Tuesday, February 2, 2010

Biofuels and Farm Prices

The chart above shows the price of corn on the right scale (data from the USDA), and the fraction of the US corn crop convertible to ethanol by the capacity of ethanol plants in production on the right scale.  Obviously, biofuels are not the only influence on corn prices, but clearly it's likely to be the main influence behind the price spike in 2007-2008, and also why prices have continued to be above the historical levels through the worst recession since the great depression (in late 2008 and 2009).  An excellent thing for grain farmers.

Not so great for livestock farmers, or eaters, though, since the corn crop was previously mainly used for animal feed.  This next chart shows the changes in the price of corn, but also hogs and milk, with all three series rescaled to 1.0 in January 2000.  As you can see, while the price of corn spiked, the price of animal products did not climb to the same heights, and fell to the low end of the historical range during the great recession.

So the ratio of animal product prices to corn prices, which obviously is a key thing if you are an industrial livestock farmer, reached very low levels in 2008-2009:

Unfortunately, feed is the single largest cost input for livestock farmers. For example, looking at the cost input data for milk, which only goes through 2008:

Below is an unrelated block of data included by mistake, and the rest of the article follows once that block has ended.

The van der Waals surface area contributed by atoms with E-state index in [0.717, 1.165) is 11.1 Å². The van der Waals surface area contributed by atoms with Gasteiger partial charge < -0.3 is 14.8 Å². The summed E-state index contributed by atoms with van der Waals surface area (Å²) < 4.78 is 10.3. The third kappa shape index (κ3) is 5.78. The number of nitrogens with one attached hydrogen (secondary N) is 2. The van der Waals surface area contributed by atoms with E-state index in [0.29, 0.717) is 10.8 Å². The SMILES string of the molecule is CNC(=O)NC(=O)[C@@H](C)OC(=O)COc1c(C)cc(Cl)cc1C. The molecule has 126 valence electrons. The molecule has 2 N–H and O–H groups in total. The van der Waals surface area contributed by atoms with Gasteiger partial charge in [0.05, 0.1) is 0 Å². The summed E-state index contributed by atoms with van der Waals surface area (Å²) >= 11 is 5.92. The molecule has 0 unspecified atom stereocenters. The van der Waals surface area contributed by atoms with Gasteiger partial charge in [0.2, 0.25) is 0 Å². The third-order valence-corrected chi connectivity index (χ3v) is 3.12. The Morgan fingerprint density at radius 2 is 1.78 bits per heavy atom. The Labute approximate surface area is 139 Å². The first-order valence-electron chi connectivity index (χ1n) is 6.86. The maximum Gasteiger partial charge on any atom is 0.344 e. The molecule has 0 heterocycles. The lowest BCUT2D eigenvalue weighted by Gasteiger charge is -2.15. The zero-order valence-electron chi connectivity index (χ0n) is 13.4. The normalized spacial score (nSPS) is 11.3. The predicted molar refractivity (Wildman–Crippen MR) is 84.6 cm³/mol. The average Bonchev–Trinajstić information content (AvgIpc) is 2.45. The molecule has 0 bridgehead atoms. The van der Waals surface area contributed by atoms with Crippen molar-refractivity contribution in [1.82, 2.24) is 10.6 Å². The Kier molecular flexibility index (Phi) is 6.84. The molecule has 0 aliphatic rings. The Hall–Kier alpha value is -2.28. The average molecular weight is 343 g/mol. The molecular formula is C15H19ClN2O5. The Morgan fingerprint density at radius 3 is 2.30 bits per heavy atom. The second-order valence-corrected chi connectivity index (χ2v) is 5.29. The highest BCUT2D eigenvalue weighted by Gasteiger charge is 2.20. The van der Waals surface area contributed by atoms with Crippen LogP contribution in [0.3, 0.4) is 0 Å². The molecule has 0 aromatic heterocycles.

You can see that once milk prices went down with the recession, but feed prices fell much less, these guys were doomed.  Sure enough, if you google "dairy bankruptcy", you can find lots of stories like this:
The filing for bankruptcy protection Thursday by the largest dairy in Weld County is a sign of the times for the industry, a Colorado State University specialist said Thursday.

Johnson Dairy filed for Chapter 11 bankruptcy protection in a Denver court. According to the Rocky Mountain News, the company east of Eaton listed debts between $50 million and $100 million and assets of less than $50 million. John Johnson was not available for comment, but an official with the New Frontier Bank of Greeley, which partially finances Johnson, confirmed the filing.

Bill Wailes, the head of the animal sciences department at CSU and a dairy specialist, said Johnson’s move is a sign of the condition the industry presently finds itself in. There is not much of a chance for improvement on the immediate horizon, he said.
or this, in my own county:
Joseph “Joey” Mendoza walks slowly through an empty milking barn at his 150-year-old dairy down the road from the Point Reyes Lighthouse.

Mendoza, 65, a third-generation dairyman, sold his 489 dairy cows three weeks ago as part of a national program that seeks to ease what many are calling the worst milk crisis in 70 years.

More than 100,000 cows were sent to slaughter under a program developed by the National Milk Producers Federation. Milk prices remain depressed, and program officials recently announced another “herd retirement” that seeks to remove roughly 100,000 more animals from milk production by paying up to $1,500 per cow.